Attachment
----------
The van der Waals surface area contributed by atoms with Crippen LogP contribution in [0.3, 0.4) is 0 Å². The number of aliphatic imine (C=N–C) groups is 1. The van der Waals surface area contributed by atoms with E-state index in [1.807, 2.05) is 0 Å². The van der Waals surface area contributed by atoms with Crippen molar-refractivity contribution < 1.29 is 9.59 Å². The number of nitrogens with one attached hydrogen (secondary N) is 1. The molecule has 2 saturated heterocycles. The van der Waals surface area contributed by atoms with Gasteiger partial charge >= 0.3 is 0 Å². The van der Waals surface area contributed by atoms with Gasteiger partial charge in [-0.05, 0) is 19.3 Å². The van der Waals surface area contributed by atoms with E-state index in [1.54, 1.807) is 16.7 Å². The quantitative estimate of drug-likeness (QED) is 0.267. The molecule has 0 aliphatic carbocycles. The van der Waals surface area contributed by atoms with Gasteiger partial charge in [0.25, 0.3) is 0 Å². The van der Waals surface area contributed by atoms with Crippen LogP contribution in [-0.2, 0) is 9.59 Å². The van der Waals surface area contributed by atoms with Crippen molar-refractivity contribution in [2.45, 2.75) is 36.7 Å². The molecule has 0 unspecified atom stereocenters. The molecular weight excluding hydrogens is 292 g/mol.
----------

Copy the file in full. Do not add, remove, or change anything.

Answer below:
The van der Waals surface area contributed by atoms with Crippen LogP contribution in [0.3, 0.4) is 0 Å². The number of aliphatic imine (C=N–C) groups is 1. The van der Waals surface area contributed by atoms with E-state index in [1.807, 2.05) is 0 Å². The van der Waals surface area contributed by atoms with Crippen molar-refractivity contribution < 1.29 is 9.59 Å². The number of nitrogens with one attached hydrogen (secondary N) is 1. The molecule has 2 saturated heterocycles. The van der Waals surface area contributed by atoms with Gasteiger partial charge >= 0.3 is 0 Å². The van der Waals surface area contributed by atoms with Gasteiger partial charge in [-0.05, 0) is 19.3 Å². The van der Waals surface area contributed by atoms with E-state index in [1.54, 1.807) is 16.7 Å². The quantitative estimate of drug-likeness (QED) is 0.267. The molecule has 0 aliphatic carbocycles. The van der Waals surface area contributed by atoms with Gasteiger partial charge in [0.25, 0.3) is 0 Å². The van der Waals surface area contributed by atoms with Crippen LogP contribution in [-0.2, 0) is 9.59 Å². The van der Waals surface area contributed by atoms with Crippen molar-refractivity contribution in [2.45, 2.75) is 36.7 Å². The molecule has 0 unspecified atom stereocenters. The molecular weight excluding hydrogens is 292 g/mol.